Can You Really See St Paul’s Cathedral From Richmond Park?
Situated on the highest part of Richmond Park is King Henry’s Mound.
It’s originally a burial mound (known as a ‘barrow’) but the real curiosity is that – believe it or not – it affords an uninterrupted view of St Paul’s Cathedral.
Why the name?
The King in question is Henry VIII. He loved to hunt in Richmond Park, one of the 8 royal parks of London. The mound is named after him because it was traditionally thought that on May 19 1536 he stood here waiting for a rocket to be fired from the Tower of London to signal Anne Boleyn’s beheading, paving the way for him to marry Jane Seymour. This is unlikely to be true because we know he was in Wiltshire that night, but the name stuck.
The so-called viewing corridor was laid out in the 1700s as an entertaining feature of the park and it’s one of 8 protected views of the cathedral. This means no one can build anything in its path and the greenery is kept in good shape so as not to block the view.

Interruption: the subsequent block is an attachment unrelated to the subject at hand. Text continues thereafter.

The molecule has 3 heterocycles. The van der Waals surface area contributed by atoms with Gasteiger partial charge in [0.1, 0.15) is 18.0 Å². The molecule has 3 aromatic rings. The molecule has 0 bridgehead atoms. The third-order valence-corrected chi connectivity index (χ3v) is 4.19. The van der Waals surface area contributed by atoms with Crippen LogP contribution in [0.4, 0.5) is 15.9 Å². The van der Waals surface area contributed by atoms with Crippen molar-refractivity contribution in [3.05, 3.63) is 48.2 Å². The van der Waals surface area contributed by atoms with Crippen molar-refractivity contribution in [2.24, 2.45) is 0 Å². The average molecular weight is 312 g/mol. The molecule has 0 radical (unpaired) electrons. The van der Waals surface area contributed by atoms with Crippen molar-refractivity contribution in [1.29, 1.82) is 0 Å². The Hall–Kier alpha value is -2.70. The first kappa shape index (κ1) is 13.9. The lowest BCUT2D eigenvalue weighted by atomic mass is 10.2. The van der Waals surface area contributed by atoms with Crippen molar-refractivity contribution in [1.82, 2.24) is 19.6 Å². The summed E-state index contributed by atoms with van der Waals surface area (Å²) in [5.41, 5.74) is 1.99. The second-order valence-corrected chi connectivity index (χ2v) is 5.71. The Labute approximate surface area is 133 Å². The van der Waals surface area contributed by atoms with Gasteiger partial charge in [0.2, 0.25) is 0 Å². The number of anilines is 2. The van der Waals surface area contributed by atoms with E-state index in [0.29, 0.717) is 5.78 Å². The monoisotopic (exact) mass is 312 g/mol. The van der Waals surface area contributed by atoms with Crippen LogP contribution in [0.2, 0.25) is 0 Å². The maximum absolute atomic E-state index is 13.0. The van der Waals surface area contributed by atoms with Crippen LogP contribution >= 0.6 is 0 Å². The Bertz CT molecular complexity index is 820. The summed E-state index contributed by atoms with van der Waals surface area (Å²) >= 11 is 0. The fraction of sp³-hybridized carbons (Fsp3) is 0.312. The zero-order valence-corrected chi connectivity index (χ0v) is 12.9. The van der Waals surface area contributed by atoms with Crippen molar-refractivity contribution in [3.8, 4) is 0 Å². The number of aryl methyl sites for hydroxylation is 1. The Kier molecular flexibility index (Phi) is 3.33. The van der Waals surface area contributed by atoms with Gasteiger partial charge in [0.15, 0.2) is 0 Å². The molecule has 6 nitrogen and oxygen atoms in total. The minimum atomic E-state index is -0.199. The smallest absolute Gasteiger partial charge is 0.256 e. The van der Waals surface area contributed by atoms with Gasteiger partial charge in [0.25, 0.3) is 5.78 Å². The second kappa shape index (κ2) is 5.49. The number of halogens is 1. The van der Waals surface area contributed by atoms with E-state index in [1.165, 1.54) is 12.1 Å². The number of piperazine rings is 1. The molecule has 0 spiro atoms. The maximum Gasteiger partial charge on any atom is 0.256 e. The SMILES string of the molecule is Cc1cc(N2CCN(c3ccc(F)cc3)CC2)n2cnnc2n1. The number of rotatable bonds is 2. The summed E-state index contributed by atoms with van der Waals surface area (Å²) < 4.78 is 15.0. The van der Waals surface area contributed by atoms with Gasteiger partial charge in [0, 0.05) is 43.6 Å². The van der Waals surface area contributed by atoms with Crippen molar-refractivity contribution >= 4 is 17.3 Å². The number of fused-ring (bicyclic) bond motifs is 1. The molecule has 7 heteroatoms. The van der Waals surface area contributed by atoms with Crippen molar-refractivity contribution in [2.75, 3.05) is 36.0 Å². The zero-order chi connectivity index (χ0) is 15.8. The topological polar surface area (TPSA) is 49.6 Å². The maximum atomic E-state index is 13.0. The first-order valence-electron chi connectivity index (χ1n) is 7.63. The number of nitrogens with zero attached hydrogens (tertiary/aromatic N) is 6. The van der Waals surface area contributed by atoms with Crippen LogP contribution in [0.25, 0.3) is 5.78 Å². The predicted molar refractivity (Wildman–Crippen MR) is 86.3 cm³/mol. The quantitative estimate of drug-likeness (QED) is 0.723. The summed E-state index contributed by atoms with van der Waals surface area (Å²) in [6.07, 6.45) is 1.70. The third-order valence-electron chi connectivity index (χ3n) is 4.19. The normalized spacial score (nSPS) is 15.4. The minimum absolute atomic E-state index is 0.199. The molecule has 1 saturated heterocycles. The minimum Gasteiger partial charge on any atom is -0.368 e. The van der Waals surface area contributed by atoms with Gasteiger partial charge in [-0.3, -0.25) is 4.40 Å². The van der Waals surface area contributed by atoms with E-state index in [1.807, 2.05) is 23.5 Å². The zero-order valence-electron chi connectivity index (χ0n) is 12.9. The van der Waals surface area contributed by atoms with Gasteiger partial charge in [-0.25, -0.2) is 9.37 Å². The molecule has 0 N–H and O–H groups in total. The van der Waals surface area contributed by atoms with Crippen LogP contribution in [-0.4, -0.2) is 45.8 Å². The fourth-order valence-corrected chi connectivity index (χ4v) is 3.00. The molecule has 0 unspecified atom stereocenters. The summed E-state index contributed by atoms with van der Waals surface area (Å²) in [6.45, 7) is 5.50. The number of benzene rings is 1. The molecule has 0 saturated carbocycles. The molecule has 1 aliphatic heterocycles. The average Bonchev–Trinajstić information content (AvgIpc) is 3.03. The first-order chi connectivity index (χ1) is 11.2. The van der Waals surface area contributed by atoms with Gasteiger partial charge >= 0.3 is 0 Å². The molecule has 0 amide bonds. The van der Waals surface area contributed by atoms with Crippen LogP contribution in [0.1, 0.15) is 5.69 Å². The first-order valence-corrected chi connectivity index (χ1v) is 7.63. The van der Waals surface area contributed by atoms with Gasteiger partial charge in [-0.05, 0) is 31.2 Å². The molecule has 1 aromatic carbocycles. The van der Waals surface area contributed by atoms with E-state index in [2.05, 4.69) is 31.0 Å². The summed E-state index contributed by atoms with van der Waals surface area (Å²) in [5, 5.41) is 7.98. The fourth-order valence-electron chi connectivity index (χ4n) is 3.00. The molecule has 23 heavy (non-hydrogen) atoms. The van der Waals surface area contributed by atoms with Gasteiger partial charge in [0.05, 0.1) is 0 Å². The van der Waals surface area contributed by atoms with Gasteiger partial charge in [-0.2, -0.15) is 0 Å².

So can you still see the Cathedral?
For those without a ginormous telephoto lens, there’s a handy telescope to ensure you can still see Wren’s masterpiece.
And I can confirm that this is what you can see through it!
Though the view of St Paul’s is a highlight, it’s also a gorgeous place to walk through and soak up the fresh air of one of London’s best green, open space.
The mound was incorporated into Pembroke Lodge in the 19th century, Pembroke being the family name of a Countess that lived here from 1788-1831. It was previously known -charmingly – as the Mole Catcher’s Cottage.
As well as the view to St Paul’s in the East there’s a great view of the Thames Valley to the West too
The Guardian recently reported that the view has been subject to controversy, with a new 42-storey tower block almost finished in Stratford. St Paul’s Cathedral says they weren’t told about the plans. Read the story here.
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